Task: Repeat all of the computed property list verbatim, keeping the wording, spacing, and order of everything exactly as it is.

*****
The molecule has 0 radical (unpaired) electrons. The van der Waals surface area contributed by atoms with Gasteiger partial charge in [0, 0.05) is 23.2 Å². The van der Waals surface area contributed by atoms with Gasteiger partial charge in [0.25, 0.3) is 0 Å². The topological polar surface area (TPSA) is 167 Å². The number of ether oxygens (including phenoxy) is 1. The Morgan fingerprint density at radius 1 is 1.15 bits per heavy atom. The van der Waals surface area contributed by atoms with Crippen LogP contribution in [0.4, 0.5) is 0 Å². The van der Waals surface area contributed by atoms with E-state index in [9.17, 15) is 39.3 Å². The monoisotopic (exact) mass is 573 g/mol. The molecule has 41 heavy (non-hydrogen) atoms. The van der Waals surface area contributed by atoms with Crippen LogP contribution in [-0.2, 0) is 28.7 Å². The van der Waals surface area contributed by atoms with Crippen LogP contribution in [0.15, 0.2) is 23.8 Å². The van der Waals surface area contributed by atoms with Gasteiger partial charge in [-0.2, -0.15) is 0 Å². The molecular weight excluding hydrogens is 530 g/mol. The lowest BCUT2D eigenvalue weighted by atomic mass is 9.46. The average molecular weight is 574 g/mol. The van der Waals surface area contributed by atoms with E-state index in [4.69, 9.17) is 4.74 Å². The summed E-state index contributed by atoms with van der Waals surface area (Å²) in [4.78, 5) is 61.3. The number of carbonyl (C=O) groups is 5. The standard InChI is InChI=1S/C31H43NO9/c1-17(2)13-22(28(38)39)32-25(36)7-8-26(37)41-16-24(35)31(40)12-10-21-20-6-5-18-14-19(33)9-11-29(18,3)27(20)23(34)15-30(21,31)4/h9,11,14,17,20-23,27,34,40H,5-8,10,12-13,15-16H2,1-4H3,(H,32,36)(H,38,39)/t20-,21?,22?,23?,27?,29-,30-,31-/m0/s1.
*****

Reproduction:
The molecule has 0 radical (unpaired) electrons. The van der Waals surface area contributed by atoms with Gasteiger partial charge in [0, 0.05) is 23.2 Å². The van der Waals surface area contributed by atoms with Gasteiger partial charge in [0.25, 0.3) is 0 Å². The topological polar surface area (TPSA) is 167 Å². The number of ether oxygens (including phenoxy) is 1. The Morgan fingerprint density at radius 1 is 1.15 bits per heavy atom. The van der Waals surface area contributed by atoms with Crippen LogP contribution in [0.4, 0.5) is 0 Å². The van der Waals surface area contributed by atoms with E-state index in [9.17, 15) is 39.3 Å². The monoisotopic (exact) mass is 573 g/mol. The molecule has 41 heavy (non-hydrogen) atoms. The van der Waals surface area contributed by atoms with Crippen LogP contribution in [-0.2, 0) is 28.7 Å². The van der Waals surface area contributed by atoms with Crippen LogP contribution in [0.15, 0.2) is 23.8 Å². The van der Waals surface area contributed by atoms with Gasteiger partial charge in [-0.2, -0.15) is 0 Å². The molecular weight excluding hydrogens is 530 g/mol. The lowest BCUT2D eigenvalue weighted by atomic mass is 9.46. The average molecular weight is 574 g/mol. The van der Waals surface area contributed by atoms with E-state index in [4.69, 9.17) is 4.74 Å². The summed E-state index contributed by atoms with van der Waals surface area (Å²) in [4.78, 5) is 61.3. The number of carbonyl (C=O) groups is 5. The standard InChI is InChI=1S/C31H43NO9/c1-17(2)13-22(28(38)39)32-25(36)7-8-26(37)41-16-24(35)31(40)12-10-21-20-6-5-18-14-19(33)9-11-29(18,3)27(20)23(34)15-30(21,31)4/h9,11,14,17,20-23,27,34,40H,5-8,10,12-13,15-16H2,1-4H3,(H,32,36)(H,38,39)/t20-,21?,22?,23?,27?,29-,30-,31-/m0/s1.